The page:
In a statement, UPS said it had added equipment in its facilities that can produce up to 1,200 pounds of dry ice an hour for the shipping needs of these vaccines, which can be distributed within 24 hours of production to US and Canadian hospitals. “Healthcare facilities in Louisville, Dallas and Ontario will ensure we have the capability to produce dry ice to sufficiently pack and replenish shipments as needed to keep products viable and effective,” Wes Wheeler, president of medical arm UPS Healthcare, said in a statement.
Four geoeconomic summits compressed in one week tell the story of where we stand in these supremely dystopian times… The (virtual) signing of RCEP in Vietnam was followed by the equally virtual BRICS meeting hosted by Moscow, the APEC meeting hosted by Malaysia, and the G20 this past weekend hosted by Saudi Arabia. Cynics have not failed to note the spectacular theater of the absurd of having the Top 20 – at least in theory – economies discussing what is arguably the turning point in the world-system linked to a beheading-friendly desert oil hacienda with a 7th century mentality.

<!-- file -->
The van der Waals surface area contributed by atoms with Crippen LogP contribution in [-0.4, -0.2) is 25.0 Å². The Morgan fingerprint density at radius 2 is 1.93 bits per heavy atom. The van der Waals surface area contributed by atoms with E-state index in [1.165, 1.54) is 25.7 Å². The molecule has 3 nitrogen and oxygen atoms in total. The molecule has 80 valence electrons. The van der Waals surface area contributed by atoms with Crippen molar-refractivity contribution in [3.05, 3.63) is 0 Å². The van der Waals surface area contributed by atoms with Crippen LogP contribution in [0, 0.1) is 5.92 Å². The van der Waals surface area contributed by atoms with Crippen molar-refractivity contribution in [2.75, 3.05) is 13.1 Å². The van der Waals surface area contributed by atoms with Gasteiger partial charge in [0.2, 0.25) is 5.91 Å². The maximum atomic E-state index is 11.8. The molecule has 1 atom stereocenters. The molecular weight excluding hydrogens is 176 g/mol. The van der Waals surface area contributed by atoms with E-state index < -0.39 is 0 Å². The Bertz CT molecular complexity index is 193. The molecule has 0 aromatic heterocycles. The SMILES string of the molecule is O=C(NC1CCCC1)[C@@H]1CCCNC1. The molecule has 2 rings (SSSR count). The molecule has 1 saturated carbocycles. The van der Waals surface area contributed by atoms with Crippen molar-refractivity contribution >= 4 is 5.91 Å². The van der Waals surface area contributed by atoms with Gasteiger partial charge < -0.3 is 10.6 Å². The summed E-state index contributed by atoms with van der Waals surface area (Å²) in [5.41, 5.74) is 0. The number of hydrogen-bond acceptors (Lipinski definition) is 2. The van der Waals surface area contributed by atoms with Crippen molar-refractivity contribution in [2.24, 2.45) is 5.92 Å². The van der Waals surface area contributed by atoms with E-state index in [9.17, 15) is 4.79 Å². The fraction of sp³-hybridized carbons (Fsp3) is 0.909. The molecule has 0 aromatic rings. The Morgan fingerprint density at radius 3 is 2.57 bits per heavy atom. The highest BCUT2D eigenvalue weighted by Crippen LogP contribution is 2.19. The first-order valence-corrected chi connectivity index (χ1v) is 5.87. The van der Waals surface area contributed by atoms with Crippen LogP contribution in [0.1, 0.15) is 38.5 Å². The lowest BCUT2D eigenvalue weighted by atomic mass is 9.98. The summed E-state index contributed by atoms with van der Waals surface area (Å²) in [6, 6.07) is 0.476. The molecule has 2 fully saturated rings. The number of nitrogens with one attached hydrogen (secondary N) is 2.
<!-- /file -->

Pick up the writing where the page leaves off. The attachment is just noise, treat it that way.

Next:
The Riyadh declaration did its best to lift the somber planetary mood, vowing to deploy “all available policy tools” (no precise details) to contain Covid-19 and heroically “save” the global economy by “advancing” global pandemic preparedness, vaccine development and distribution – in tandem with debt relief – for the Global South. Not a peep about The Great Reset – the Brave New World scheme concocted by Herr Schwab of Davos and fully supported by the IMF, Big Tech, transnational Big Capital interests and the oh so benign Prince Charles. Meanwhile, off the record, G20 sherpas moaned about the lack of real global governance and multiple attacks on multilateralism.